• It’s the most extreme that’s ever gone into effect. And as you pointed out, this morning, unfortunately, in Texas, the clinics can’t be open to provide abortions any later than six weeks. And 85% of people seeking abortions in Texas do so after six weeks, since many people don’t even know they’re pregnant yet at six weeks. So, this is the most extreme law to go into effect. We have gone to the Supreme Court. We filed papers right up to 8:00 last night. We are waiting for the court to act. And it really should step in. I mean, what Texas has done his just blanket unconstitutional. It is not for the state of Texas to overturn Roe v. Wade... Roe v. Wade is the law of the land. It has been for 50 years.
    There is no question that a ban on abortion at six weeks violates the Constitution
  • For your listeners in Texas, if you are in this position, do call your local clinics... they are open, because there is this small period in which you can get an abortion, and they do want to help their patients. So, of course, before you do anything, call your local clinic. And secondly, you can leave the state. They can’t criminalize you leaving the state to have an abortion. But, of course, for so many people, they don’t have the means to do that. Right? You have to not only have the financial means to leave the state. You have to be able to take time off from work. You have to potentially have child care. Most women in Texas who have abortions do have children. And there’s a whole set of circumstances that are going to make that very difficult.
  • The majority of people who are raped, and who are sexually assaulted, are assaulted by someone they know. These aren’t just predators who are walking around the streets at night. They are people's uncles, they are teachers, they are family friends, and when something like that happens, it takes a very long time, first of all, for any victim to come forward. And second of all, when a victim comes forward, they don't necessarily want to bring their case into the carceral system. They don't want to re-traumatize themselves by going to court. They don't necessarily all want to report a family friend to a police precinct, let alone in the immediate aftermath of the trauma of a sexual assault.
  • Abbott's response is misleading, at best. The law's stipulation banning abortions after six weeks does not necessarily mean six weeks from the incident, in the case of rape or incest victims. Doctors date pregnancies from the first day of the individual's last menstrual cycle not from ovulation or "conception." As a result, under the new Texas law, those seeking abortions have less than six weeks to do so. Abbott attempted to caveat his comments Tuesday by highlighting that "rape is a crime," though the bill has no exception for it. Under SB8, the only possible exemption is for "medical emergency." Otherwise, abortion is prohibited when a fetal heartbeat is detected, though the flickering identified as a fetal heartbeat on an ultrasound at that time is really just electrical activity and the sound is made by the ultrasound machine itself. Even at six weeks, doctors say an ultrasound is not detecting a functional heart. And it's worth noting that the fetal heartbeat used as the abortion cutoff in this bill often occurs before people know they are pregnant.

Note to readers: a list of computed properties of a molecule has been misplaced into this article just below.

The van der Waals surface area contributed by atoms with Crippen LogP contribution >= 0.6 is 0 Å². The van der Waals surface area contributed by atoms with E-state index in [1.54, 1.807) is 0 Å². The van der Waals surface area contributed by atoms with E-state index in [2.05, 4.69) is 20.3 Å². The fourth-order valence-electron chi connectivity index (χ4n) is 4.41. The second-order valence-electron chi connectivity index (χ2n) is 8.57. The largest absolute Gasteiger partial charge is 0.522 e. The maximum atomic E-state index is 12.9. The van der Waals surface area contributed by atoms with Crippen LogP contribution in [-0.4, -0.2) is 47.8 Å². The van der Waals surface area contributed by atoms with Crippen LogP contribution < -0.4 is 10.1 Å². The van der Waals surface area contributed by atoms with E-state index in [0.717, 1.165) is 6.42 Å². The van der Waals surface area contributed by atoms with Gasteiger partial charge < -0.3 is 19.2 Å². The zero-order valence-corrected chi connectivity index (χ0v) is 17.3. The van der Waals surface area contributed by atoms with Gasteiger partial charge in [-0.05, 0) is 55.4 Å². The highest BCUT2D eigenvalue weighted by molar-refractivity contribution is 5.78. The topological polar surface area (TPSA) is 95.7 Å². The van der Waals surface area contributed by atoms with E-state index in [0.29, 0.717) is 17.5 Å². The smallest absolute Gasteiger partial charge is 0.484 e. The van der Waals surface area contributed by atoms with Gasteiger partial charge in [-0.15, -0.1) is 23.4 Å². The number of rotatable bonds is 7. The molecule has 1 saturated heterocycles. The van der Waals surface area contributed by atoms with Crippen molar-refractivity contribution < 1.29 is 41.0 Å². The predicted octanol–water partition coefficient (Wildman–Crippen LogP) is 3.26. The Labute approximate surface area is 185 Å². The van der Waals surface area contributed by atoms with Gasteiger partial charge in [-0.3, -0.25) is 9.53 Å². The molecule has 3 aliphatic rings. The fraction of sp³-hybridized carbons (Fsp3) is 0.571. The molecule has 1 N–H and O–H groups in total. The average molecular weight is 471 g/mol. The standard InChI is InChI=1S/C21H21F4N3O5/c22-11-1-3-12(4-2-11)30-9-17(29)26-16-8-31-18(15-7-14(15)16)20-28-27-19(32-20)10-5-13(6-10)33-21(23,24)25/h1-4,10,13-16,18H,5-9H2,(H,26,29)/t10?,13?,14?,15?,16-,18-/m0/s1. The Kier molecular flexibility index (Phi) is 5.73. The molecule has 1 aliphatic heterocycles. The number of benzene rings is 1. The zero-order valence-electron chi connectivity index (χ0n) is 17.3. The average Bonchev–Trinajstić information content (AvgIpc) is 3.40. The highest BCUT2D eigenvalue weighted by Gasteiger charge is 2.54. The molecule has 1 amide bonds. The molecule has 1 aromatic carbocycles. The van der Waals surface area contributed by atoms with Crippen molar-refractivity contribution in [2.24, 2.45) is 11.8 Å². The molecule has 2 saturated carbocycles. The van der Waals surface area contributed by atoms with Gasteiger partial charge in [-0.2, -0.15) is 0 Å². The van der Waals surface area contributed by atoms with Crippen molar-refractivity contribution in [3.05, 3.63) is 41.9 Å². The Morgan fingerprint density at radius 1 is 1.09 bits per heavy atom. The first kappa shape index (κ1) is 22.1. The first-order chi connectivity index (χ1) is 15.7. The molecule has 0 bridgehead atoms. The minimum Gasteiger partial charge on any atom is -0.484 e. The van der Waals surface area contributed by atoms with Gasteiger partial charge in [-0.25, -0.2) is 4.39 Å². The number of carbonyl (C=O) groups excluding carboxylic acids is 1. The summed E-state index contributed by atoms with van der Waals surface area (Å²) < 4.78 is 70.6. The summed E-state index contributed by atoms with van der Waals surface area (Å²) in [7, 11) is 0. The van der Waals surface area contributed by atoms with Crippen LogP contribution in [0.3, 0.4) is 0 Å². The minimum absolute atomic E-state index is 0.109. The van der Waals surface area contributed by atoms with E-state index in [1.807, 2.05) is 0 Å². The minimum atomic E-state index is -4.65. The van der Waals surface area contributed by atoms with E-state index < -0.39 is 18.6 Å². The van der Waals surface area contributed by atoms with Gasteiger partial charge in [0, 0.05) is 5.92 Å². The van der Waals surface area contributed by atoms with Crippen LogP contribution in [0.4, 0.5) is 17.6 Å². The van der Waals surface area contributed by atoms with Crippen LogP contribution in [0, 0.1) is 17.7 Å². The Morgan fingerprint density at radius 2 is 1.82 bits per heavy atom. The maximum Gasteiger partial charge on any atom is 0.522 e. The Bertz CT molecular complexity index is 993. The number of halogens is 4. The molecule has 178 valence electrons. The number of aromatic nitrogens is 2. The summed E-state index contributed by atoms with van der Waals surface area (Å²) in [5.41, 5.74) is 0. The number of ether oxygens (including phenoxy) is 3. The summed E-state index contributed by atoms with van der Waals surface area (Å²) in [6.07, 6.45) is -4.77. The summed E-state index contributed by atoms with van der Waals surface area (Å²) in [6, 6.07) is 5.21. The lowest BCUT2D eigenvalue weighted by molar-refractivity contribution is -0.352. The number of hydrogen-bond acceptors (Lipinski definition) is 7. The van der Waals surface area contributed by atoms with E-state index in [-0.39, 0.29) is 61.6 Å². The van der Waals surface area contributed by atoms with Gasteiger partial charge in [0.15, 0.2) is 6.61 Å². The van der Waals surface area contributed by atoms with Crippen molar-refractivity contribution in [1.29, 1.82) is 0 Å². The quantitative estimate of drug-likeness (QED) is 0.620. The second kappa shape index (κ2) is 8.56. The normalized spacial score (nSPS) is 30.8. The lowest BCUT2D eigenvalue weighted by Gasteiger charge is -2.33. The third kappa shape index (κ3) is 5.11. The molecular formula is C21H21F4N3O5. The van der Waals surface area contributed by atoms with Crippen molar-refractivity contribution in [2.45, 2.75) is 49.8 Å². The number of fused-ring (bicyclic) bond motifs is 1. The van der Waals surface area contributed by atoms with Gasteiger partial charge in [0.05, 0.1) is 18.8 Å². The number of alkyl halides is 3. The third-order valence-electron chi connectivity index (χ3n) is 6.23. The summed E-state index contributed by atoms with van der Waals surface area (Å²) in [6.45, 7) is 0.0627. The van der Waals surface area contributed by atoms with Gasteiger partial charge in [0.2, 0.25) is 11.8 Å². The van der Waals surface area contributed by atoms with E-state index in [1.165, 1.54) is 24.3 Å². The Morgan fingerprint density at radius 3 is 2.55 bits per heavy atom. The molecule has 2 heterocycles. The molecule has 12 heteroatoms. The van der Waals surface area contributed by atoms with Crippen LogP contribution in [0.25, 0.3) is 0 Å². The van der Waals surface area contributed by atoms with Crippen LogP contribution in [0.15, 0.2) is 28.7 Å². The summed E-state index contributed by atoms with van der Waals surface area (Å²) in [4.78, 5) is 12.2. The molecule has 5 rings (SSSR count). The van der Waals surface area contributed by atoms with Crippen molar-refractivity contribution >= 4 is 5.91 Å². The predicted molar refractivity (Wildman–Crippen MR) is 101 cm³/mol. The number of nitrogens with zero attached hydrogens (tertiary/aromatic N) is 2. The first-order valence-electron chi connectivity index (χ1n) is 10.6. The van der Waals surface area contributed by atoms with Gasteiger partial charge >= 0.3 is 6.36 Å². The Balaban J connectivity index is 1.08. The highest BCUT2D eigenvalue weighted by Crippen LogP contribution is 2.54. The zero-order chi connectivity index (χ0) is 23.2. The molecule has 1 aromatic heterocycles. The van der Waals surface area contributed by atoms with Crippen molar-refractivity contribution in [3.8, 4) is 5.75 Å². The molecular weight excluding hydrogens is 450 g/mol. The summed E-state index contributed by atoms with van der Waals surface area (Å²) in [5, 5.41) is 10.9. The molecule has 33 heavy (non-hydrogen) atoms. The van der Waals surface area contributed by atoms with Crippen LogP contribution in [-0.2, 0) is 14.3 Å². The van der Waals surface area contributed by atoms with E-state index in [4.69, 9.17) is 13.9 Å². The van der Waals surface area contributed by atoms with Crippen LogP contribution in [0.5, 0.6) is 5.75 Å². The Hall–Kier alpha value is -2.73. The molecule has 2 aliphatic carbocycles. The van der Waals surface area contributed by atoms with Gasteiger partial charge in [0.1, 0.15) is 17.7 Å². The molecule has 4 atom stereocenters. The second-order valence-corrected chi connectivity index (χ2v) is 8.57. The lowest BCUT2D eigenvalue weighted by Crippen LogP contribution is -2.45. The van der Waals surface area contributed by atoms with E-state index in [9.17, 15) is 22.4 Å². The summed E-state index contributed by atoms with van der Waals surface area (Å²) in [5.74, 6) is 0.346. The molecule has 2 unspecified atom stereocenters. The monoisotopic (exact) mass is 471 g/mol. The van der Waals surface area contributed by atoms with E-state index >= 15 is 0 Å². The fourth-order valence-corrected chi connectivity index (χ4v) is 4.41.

Jennifer Kerns, associate professor at University of California San Francisco and an OB-GYN, told CNN, "Saying that someone has six weeks to access abortion is completely misleading. When we say six weeks pregnant what that actually means is six weeks from the last menstrual period... So it doesn't actually mean the person has been pregnant for six weeks.
  • Texas Gov. Greg Abbott is again under fire for his state's restrictive new abortion law, after falsely claiming it does not force victims of rape or incest to give birth even though it prohibits abortions after about six weeks — which is before many people even know they're pregnant... Abbott was asked about forcing a rape or incest victim to carry their pregnancy to term. He misleadingly replied that the law does not require that. "...it provides at least six weeks for a person to be able to get an abortion, and so, for one, it doesn't provide that," Abbott said... In fact, the countdown for those six weeks starts from the first day of a person's last period (not the "expected" period that was missed), leaving many with only about one or two weeks to end the pregnancy, if that, under the new law.
  • Ocasio-Cortez also took issue with Abbott's comments on rape, noting that the majority of people who are raped or sexually assaulted are assaulted by someone whom they know. The anti-sexual violence nonprofit RAINN says 8 out of 10 rapes are committed by someone known to the victim. "These aren't just predators that are walking around the streets at night. They are people's uncles, they are teachers, they are family friends, and when something like that happens, it takes a very long time, first of all, for any victim to come forward," Ocasio-Cortez added. "And second of all,
  • The whole case [Larkin v. Grendel's Den, Inc. (1982)] arose because of this arbitrary power that was given to a private entity... the Supreme Court said you cannot give governmental power over peoples` lives or liberty to private bodies, that have no public accountability

See also[edit]

External links[edit]

Wikipedia
Wikipedia has an article about: